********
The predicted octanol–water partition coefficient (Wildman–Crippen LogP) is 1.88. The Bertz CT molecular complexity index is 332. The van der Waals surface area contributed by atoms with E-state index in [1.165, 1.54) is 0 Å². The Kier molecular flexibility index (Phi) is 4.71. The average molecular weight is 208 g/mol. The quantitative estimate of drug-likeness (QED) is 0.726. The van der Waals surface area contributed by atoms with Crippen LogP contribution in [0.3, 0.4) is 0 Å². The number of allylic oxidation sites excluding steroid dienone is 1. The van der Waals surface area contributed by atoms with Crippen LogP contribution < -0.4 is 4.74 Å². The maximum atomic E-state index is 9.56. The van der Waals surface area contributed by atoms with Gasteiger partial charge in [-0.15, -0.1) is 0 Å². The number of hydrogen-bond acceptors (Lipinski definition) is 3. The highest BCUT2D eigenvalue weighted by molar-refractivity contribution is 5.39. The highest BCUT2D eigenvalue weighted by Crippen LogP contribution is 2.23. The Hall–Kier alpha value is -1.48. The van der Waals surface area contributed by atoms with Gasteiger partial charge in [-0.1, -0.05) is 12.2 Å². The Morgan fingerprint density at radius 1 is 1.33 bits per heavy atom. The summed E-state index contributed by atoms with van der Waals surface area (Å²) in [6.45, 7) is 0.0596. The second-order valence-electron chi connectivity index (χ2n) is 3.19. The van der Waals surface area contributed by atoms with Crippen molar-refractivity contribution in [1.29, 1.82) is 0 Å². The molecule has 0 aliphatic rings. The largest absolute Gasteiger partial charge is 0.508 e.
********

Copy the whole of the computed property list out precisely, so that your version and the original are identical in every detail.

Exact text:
The predicted octanol–water partition coefficient (Wildman–Crippen LogP) is 1.88. The Bertz CT molecular complexity index is 332. The van der Waals surface area contributed by atoms with E-state index in [1.165, 1.54) is 0 Å². The Kier molecular flexibility index (Phi) is 4.71. The average molecular weight is 208 g/mol. The quantitative estimate of drug-likeness (QED) is 0.726. The van der Waals surface area contributed by atoms with Crippen LogP contribution in [0.3, 0.4) is 0 Å². The number of allylic oxidation sites excluding steroid dienone is 1. The van der Waals surface area contributed by atoms with Crippen LogP contribution < -0.4 is 4.74 Å². The maximum atomic E-state index is 9.56. The van der Waals surface area contributed by atoms with Gasteiger partial charge in [-0.15, -0.1) is 0 Å². The number of hydrogen-bond acceptors (Lipinski definition) is 3. The highest BCUT2D eigenvalue weighted by molar-refractivity contribution is 5.39. The highest BCUT2D eigenvalue weighted by Crippen LogP contribution is 2.23. The Hall–Kier alpha value is -1.48. The van der Waals surface area contributed by atoms with Gasteiger partial charge in [-0.1, -0.05) is 12.2 Å². The Morgan fingerprint density at radius 1 is 1.33 bits per heavy atom. The summed E-state index contributed by atoms with van der Waals surface area (Å²) in [6.45, 7) is 0.0596. The second-order valence-electron chi connectivity index (χ2n) is 3.19. The van der Waals surface area contributed by atoms with Crippen molar-refractivity contribution in [1.29, 1.82) is 0 Å². The molecule has 0 aliphatic rings. The largest absolute Gasteiger partial charge is 0.508 e.